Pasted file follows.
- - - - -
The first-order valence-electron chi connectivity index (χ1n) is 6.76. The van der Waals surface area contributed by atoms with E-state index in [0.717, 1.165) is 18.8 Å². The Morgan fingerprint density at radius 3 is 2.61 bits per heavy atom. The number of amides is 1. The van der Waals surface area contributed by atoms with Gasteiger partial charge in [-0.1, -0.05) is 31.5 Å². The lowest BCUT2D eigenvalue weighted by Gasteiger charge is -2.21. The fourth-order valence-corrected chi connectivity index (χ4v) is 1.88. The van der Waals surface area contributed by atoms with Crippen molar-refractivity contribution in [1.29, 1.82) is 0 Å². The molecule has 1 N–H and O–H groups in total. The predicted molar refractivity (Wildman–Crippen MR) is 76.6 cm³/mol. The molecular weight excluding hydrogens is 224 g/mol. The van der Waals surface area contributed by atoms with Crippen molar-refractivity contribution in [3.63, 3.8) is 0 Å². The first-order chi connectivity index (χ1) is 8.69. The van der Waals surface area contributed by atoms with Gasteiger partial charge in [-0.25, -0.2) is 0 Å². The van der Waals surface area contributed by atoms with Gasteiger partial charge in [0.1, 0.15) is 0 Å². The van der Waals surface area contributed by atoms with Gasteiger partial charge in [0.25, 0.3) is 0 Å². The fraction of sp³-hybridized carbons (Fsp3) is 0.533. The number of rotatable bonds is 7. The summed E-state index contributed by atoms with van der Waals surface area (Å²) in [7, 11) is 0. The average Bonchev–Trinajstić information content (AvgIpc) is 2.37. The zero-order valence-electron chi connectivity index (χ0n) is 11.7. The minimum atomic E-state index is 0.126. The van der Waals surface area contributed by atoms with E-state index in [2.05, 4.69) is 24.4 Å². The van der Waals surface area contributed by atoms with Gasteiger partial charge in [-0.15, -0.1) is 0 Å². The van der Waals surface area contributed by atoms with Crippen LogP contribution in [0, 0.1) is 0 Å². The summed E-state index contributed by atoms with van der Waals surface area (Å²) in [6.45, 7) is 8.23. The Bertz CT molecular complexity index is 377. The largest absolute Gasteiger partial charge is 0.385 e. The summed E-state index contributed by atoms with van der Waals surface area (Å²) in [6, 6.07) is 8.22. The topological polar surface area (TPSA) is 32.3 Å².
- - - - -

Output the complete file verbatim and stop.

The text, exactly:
The first-order valence-electron chi connectivity index (χ1n) is 6.76. The van der Waals surface area contributed by atoms with E-state index in [0.717, 1.165) is 18.8 Å². The Morgan fingerprint density at radius 3 is 2.61 bits per heavy atom. The number of amides is 1. The van der Waals surface area contributed by atoms with Gasteiger partial charge in [-0.1, -0.05) is 31.5 Å². The lowest BCUT2D eigenvalue weighted by Gasteiger charge is -2.21. The fourth-order valence-corrected chi connectivity index (χ4v) is 1.88. The van der Waals surface area contributed by atoms with Crippen molar-refractivity contribution in [1.29, 1.82) is 0 Å². The molecule has 1 N–H and O–H groups in total. The predicted molar refractivity (Wildman–Crippen MR) is 76.6 cm³/mol. The molecular weight excluding hydrogens is 224 g/mol. The van der Waals surface area contributed by atoms with Crippen molar-refractivity contribution in [3.63, 3.8) is 0 Å². The first-order chi connectivity index (χ1) is 8.69. The van der Waals surface area contributed by atoms with Gasteiger partial charge in [-0.25, -0.2) is 0 Å². The van der Waals surface area contributed by atoms with Gasteiger partial charge in [0.1, 0.15) is 0 Å². The van der Waals surface area contributed by atoms with Gasteiger partial charge in [0.25, 0.3) is 0 Å². The fraction of sp³-hybridized carbons (Fsp3) is 0.533. The number of rotatable bonds is 7. The summed E-state index contributed by atoms with van der Waals surface area (Å²) in [7, 11) is 0. The average Bonchev–Trinajstić information content (AvgIpc) is 2.37. The zero-order valence-electron chi connectivity index (χ0n) is 11.7. The minimum atomic E-state index is 0.126. The van der Waals surface area contributed by atoms with E-state index in [2.05, 4.69) is 24.4 Å². The van der Waals surface area contributed by atoms with Gasteiger partial charge in [-0.15, -0.1) is 0 Å². The van der Waals surface area contributed by atoms with Crippen LogP contribution in [0, 0.1) is 0 Å². The summed E-state index contributed by atoms with van der Waals surface area (Å²) in [6.45, 7) is 8.23. The Bertz CT molecular complexity index is 377. The largest absolute Gasteiger partial charge is 0.385 e. The summed E-state index contributed by atoms with van der Waals surface area (Å²) in [6, 6.07) is 8.22. The topological polar surface area (TPSA) is 32.3 Å².